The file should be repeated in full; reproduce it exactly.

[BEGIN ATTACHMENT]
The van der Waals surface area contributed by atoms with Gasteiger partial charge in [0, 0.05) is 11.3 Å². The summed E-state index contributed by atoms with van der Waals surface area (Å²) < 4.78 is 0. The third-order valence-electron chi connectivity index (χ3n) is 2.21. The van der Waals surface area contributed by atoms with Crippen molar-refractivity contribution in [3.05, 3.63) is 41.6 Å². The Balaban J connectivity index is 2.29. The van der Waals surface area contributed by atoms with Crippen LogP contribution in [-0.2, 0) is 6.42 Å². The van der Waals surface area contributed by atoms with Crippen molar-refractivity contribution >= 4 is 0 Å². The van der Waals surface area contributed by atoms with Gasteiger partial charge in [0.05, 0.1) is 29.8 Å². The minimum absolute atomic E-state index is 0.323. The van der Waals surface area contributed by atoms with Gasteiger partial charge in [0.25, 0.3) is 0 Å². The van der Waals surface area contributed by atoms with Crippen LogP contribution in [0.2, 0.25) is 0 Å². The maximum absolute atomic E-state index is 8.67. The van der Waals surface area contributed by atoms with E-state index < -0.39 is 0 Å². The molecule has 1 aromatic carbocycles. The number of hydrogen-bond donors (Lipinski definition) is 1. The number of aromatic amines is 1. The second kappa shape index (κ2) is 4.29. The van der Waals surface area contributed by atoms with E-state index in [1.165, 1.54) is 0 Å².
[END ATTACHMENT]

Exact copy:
The van der Waals surface area contributed by atoms with Gasteiger partial charge in [0, 0.05) is 11.3 Å². The summed E-state index contributed by atoms with van der Waals surface area (Å²) < 4.78 is 0. The third-order valence-electron chi connectivity index (χ3n) is 2.21. The van der Waals surface area contributed by atoms with Crippen molar-refractivity contribution in [3.05, 3.63) is 41.6 Å². The Balaban J connectivity index is 2.29. The van der Waals surface area contributed by atoms with Crippen LogP contribution in [-0.2, 0) is 6.42 Å². The van der Waals surface area contributed by atoms with Crippen molar-refractivity contribution >= 4 is 0 Å². The van der Waals surface area contributed by atoms with Gasteiger partial charge in [0.05, 0.1) is 29.8 Å². The minimum absolute atomic E-state index is 0.323. The van der Waals surface area contributed by atoms with Gasteiger partial charge in [0.25, 0.3) is 0 Å². The van der Waals surface area contributed by atoms with Crippen LogP contribution in [0.2, 0.25) is 0 Å². The maximum absolute atomic E-state index is 8.67. The van der Waals surface area contributed by atoms with E-state index < -0.39 is 0 Å². The molecule has 1 aromatic carbocycles. The number of hydrogen-bond donors (Lipinski definition) is 1. The number of aromatic amines is 1. The second kappa shape index (κ2) is 4.29. The van der Waals surface area contributed by atoms with E-state index in [1.165, 1.54) is 0 Å².